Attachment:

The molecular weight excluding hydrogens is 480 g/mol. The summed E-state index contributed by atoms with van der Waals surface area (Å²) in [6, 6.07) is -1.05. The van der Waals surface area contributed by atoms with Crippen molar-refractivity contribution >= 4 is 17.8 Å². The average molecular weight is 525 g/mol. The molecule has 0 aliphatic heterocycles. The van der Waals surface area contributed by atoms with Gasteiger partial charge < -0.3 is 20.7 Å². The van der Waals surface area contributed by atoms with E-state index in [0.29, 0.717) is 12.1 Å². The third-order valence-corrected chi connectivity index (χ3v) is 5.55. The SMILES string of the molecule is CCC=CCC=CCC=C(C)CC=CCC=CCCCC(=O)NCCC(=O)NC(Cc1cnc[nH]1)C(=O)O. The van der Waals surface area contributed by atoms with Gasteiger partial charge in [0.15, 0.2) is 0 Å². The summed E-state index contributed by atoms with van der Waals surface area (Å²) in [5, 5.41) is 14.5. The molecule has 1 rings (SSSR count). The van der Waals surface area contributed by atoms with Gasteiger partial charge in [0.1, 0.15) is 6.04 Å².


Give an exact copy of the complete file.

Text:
The molecular weight excluding hydrogens is 480 g/mol. The summed E-state index contributed by atoms with van der Waals surface area (Å²) in [6, 6.07) is -1.05. The van der Waals surface area contributed by atoms with Crippen molar-refractivity contribution >= 4 is 17.8 Å². The average molecular weight is 525 g/mol. The molecule has 0 aliphatic heterocycles. The van der Waals surface area contributed by atoms with Gasteiger partial charge < -0.3 is 20.7 Å². The van der Waals surface area contributed by atoms with E-state index in [0.29, 0.717) is 12.1 Å². The third-order valence-corrected chi connectivity index (χ3v) is 5.55. The SMILES string of the molecule is CCC=CCC=CCC=C(C)CC=CCC=CCCCC(=O)NCCC(=O)NC(Cc1cnc[nH]1)C(=O)O. The van der Waals surface area contributed by atoms with Gasteiger partial charge in [0.15, 0.2) is 0 Å². The summed E-state index contributed by atoms with van der Waals surface area (Å²) in [5, 5.41) is 14.5. The molecule has 1 rings (SSSR count). The van der Waals surface area contributed by atoms with Gasteiger partial charge in [0.1, 0.15) is 6.04 Å².